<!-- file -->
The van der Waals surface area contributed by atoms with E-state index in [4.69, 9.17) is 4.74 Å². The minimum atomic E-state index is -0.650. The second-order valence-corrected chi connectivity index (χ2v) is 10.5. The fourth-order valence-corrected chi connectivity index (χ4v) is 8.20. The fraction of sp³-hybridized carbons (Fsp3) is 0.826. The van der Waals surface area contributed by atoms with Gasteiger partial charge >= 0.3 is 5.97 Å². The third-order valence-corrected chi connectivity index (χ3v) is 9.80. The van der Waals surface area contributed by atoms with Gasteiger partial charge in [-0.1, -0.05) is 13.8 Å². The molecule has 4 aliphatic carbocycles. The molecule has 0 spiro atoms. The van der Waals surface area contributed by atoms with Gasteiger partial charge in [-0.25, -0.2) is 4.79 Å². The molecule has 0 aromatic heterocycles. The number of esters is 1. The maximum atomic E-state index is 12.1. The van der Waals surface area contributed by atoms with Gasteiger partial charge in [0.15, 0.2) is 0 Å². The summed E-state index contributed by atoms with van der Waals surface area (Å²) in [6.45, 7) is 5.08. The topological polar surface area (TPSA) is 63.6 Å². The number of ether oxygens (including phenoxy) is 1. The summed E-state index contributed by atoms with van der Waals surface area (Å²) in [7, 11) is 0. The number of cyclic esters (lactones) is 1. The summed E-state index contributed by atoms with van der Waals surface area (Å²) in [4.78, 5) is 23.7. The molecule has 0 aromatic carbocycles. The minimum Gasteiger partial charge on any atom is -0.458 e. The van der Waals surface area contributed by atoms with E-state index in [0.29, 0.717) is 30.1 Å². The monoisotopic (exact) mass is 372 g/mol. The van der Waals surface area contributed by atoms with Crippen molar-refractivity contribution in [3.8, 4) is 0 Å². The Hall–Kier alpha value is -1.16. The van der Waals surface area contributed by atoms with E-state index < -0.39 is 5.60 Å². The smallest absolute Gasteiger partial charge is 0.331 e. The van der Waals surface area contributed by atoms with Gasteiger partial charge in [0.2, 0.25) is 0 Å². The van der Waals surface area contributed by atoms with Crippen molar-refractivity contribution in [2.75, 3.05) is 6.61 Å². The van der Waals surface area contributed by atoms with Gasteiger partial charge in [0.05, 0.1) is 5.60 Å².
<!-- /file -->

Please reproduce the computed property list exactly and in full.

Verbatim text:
The van der Waals surface area contributed by atoms with E-state index in [4.69, 9.17) is 4.74 Å². The minimum atomic E-state index is -0.650. The second-order valence-corrected chi connectivity index (χ2v) is 10.5. The fourth-order valence-corrected chi connectivity index (χ4v) is 8.20. The fraction of sp³-hybridized carbons (Fsp3) is 0.826. The van der Waals surface area contributed by atoms with Gasteiger partial charge >= 0.3 is 5.97 Å². The third-order valence-corrected chi connectivity index (χ3v) is 9.80. The van der Waals surface area contributed by atoms with Gasteiger partial charge in [-0.1, -0.05) is 13.8 Å². The molecule has 4 aliphatic carbocycles. The molecule has 0 spiro atoms. The van der Waals surface area contributed by atoms with Gasteiger partial charge in [-0.25, -0.2) is 4.79 Å². The molecule has 0 aromatic heterocycles. The number of esters is 1. The maximum atomic E-state index is 12.1. The van der Waals surface area contributed by atoms with Gasteiger partial charge in [0.15, 0.2) is 0 Å². The summed E-state index contributed by atoms with van der Waals surface area (Å²) in [6.45, 7) is 5.08. The topological polar surface area (TPSA) is 63.6 Å². The number of ether oxygens (including phenoxy) is 1. The summed E-state index contributed by atoms with van der Waals surface area (Å²) in [7, 11) is 0. The number of cyclic esters (lactones) is 1. The summed E-state index contributed by atoms with van der Waals surface area (Å²) in [4.78, 5) is 23.7. The molecule has 0 aromatic carbocycles. The minimum Gasteiger partial charge on any atom is -0.458 e. The van der Waals surface area contributed by atoms with E-state index in [0.29, 0.717) is 30.1 Å². The monoisotopic (exact) mass is 372 g/mol. The van der Waals surface area contributed by atoms with Crippen molar-refractivity contribution in [3.8, 4) is 0 Å². The Hall–Kier alpha value is -1.16. The van der Waals surface area contributed by atoms with E-state index < -0.39 is 5.60 Å². The smallest absolute Gasteiger partial charge is 0.331 e. The van der Waals surface area contributed by atoms with Gasteiger partial charge in [0.2, 0.25) is 0 Å². The van der Waals surface area contributed by atoms with Crippen molar-refractivity contribution in [2.75, 3.05) is 6.61 Å². The van der Waals surface area contributed by atoms with Gasteiger partial charge in [0.05, 0.1) is 5.60 Å².